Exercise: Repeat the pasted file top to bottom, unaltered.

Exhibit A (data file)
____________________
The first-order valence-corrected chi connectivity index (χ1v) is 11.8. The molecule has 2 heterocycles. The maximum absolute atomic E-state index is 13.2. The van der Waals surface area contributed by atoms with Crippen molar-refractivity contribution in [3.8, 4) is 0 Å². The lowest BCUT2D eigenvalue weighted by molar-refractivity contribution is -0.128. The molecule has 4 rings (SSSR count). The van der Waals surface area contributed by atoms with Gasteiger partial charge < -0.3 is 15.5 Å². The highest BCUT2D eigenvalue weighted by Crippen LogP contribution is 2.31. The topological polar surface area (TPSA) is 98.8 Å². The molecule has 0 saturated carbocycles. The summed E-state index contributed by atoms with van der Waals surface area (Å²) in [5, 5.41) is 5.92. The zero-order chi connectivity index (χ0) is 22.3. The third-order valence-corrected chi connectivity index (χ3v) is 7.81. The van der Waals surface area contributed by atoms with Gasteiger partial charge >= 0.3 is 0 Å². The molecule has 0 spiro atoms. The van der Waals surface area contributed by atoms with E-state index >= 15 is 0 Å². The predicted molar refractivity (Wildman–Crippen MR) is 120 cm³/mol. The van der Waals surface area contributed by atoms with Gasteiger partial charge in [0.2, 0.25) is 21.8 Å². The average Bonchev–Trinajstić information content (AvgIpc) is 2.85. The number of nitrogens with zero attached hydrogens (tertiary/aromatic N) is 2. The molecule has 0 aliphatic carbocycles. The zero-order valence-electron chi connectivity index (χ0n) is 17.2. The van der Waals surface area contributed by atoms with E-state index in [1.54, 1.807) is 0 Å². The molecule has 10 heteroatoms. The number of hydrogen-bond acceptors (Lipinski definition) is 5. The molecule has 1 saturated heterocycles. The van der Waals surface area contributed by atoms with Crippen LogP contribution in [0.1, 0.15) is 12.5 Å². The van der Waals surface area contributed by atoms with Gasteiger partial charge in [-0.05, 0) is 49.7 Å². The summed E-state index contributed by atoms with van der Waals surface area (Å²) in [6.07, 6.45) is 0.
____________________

The first-order valence-corrected chi connectivity index (χ1v) is 11.8. The molecule has 2 heterocycles. The maximum absolute atomic E-state index is 13.2. The van der Waals surface area contributed by atoms with Crippen molar-refractivity contribution in [3.8, 4) is 0 Å². The lowest BCUT2D eigenvalue weighted by molar-refractivity contribution is -0.128. The molecule has 4 rings (SSSR count). The van der Waals surface area contributed by atoms with Gasteiger partial charge < -0.3 is 15.5 Å². The highest BCUT2D eigenvalue weighted by Crippen LogP contribution is 2.31. The topological polar surface area (TPSA) is 98.8 Å². The molecule has 0 saturated carbocycles. The summed E-state index contributed by atoms with van der Waals surface area (Å²) in [5, 5.41) is 5.92. The zero-order chi connectivity index (χ0) is 22.3. The third-order valence-corrected chi connectivity index (χ3v) is 7.81. The van der Waals surface area contributed by atoms with Gasteiger partial charge >= 0.3 is 0 Å². The molecule has 0 spiro atoms. The van der Waals surface area contributed by atoms with E-state index >= 15 is 0 Å². The predicted molar refractivity (Wildman–Crippen MR) is 120 cm³/mol. The van der Waals surface area contributed by atoms with Gasteiger partial charge in [0.2, 0.25) is 21.8 Å². The average Bonchev–Trinajstić information content (AvgIpc) is 2.85. The number of nitrogens with zero attached hydrogens (tertiary/aromatic N) is 2. The molecule has 0 aliphatic carbocycles. The zero-order valence-electron chi connectivity index (χ0n) is 17.2. The van der Waals surface area contributed by atoms with E-state index in [1.54, 1.807) is 0 Å². The molecule has 10 heteroatoms. The number of hydrogen-bond acceptors (Lipinski definition) is 5. The molecule has 1 saturated heterocycles. The van der Waals surface area contributed by atoms with Crippen LogP contribution in [0.1, 0.15) is 12.5 Å². The van der Waals surface area contributed by atoms with Gasteiger partial charge in [-0.05, 0) is 49.7 Å². The summed E-state index contributed by atoms with van der Waals surface area (Å²) in [6.07, 6.45) is 0.